Getting a jump on Christmas

Janice Wells
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It has to be at least two weeks since my neighbourhood supermarket put up its outdoor display of fresh Christmas wreaths, planters, swags, garlands and bunches of greenery.

If I remember correctly, the price for a bunch of pine or cedar was in the $7 range (amazing how $6.99 looks much cheaper than $7) and I thought that was pretty good for a bunch that would supply enough greenery for all my indoor decorating.

Too early to trim

I didn’t buy any, of course; mid-November is too early for Christmas decorating, especially indoors with fresh evergreen accents that aren’t going to be in any water.

But Sunday was Santa Claus parade day, and not a bad day at that, and I got in a rare mood to make a fresh swag for the back gate and door.

Then I got it in my head that it was also the first Sunday in Advent and decided to resurrect our family custom of making an Advent wreath for the dining room table.

I used to do them with fresh fir or pine sprigs and I seem to remember that they lasted until Christmas.

I knew I could go to Daughter’s and cut all the pine and fir boughs I wanted, but I also know myself well enough to try to strike while the spirit moves me.

So, off I went to buy a couple of bunches of greenery.

I guess I am really behind the times in more ways than one, because I tried two stores and there was nothing left but a few wreaths and planters.

I guess I’ll just cut a few boughs on my next trip to her house and hope that the spirit that moved me will come back again.

Refusing to be totally stymied, I made my Advent wreath with silk poinsettias, only to realize when I checked the calendar that Advent doesn’t start until this Sunday. In other words, when I do get some spirit, it is slightly confused.

(When you have young children, lighting an Advent candle on each of the four Sunday afternoons before Christmas, with some cookies and eggnog, is a wonderful way to slow everything down for a couple of hours and have some quality family time that doesn’t revolve around Santa.)

Gardening gifts

Speaking of Santa, around about now, gardening columnists are supposed to give advice on gifts for the gardener on your list.

The problem is that so many of the things we’d like to have for the garden (like a soil sifter, ahem) aren’t available at this time of the year.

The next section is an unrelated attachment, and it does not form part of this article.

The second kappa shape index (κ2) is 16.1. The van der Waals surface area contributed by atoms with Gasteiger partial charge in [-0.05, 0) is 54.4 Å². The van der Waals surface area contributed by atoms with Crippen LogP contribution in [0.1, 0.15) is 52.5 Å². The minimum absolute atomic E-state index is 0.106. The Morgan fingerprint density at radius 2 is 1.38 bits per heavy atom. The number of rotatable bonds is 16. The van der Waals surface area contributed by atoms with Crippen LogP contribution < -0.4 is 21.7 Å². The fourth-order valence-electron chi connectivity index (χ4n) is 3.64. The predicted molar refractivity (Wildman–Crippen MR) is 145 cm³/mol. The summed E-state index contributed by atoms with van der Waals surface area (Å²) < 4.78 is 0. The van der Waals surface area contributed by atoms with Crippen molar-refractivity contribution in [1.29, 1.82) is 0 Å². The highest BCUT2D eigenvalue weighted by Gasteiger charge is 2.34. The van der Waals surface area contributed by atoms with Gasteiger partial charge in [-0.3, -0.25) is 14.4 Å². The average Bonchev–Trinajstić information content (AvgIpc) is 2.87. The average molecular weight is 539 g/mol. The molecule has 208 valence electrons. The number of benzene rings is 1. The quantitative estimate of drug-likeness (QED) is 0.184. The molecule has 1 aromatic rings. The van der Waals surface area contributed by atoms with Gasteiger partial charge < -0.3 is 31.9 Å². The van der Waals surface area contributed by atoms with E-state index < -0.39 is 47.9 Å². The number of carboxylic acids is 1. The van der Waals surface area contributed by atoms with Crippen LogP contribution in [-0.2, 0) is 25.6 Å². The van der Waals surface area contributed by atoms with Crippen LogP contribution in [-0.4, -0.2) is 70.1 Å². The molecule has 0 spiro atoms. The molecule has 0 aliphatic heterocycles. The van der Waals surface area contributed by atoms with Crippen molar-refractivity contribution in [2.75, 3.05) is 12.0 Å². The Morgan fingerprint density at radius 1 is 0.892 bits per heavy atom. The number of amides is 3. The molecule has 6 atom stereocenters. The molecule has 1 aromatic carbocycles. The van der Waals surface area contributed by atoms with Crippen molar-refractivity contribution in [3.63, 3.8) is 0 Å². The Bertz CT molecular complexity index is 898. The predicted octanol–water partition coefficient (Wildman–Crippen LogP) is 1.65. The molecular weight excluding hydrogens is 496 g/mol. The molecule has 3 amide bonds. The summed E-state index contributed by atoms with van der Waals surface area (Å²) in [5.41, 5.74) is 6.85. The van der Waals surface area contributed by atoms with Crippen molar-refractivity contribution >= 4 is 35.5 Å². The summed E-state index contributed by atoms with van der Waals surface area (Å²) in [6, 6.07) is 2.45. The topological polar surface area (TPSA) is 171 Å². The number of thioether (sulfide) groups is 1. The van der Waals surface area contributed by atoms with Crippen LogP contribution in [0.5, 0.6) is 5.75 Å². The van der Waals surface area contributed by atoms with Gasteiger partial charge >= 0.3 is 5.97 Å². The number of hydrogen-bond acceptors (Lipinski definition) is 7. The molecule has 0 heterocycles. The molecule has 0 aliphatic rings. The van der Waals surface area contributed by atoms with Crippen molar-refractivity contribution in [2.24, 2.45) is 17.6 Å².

This is one time when a gift certificate from a nursery can’t be construed (or misconstrued) as having little thought.

I think it takes a lot of thought to plan ahead for something out of season.

And then there are always gardening books and magazine subscriptions, especially if they have new design ideas or labour-saving tips.

For new gardeners, there’s now a “Gardening for Dummies,” which I have to say I do not recommend because there is no excuse for a book about gardening to be boring no matter how informative it’s trying to be.  

An idea that came to my attention this week — and I thought particularly good for “the person who has everything” — is to give an early Christmas present of a fresh wreath that will bring pleasure well before Christmas Day and help support a good cause.

Linda Ryan in Mount Pearl forwarded me this information:

When you order a fresh holiday wreath by The Wreath Maker this Christmas season through Pink Days In Bloom, a portion of your purchase will be donated to the Canadian Breast Cancer Foundation — Atlantic Region.

These decorated wreaths come in various sizes with a tag to let the recipient know that your gift is helping to fund innovative breast cancer research and programs.

Wreaths will be available after Nov. 30.

To place an individual or corporate order, email  

Or, you can simply contact

The Wreath Maker directly at; Phone: 368-3944.

Please be sure to mention Pink Days In Bloom when you order your Christmas Wreath for the Cure!

Janice Wells lives in St. John’s. Her latest book, “Newfoundland and Labrador Book of Musts,” was published in October 2010 by MacIntyre Purcell Publishing Inc. You can reach her at Note to readers: please do not send thumbnail-size photographs, as they are too small to publish.

Organizations: The Wreath Maker, Canadian Breast Cancer Foundation, MacIntyre Purcell Publishing

Geographic location: Mount Pearl

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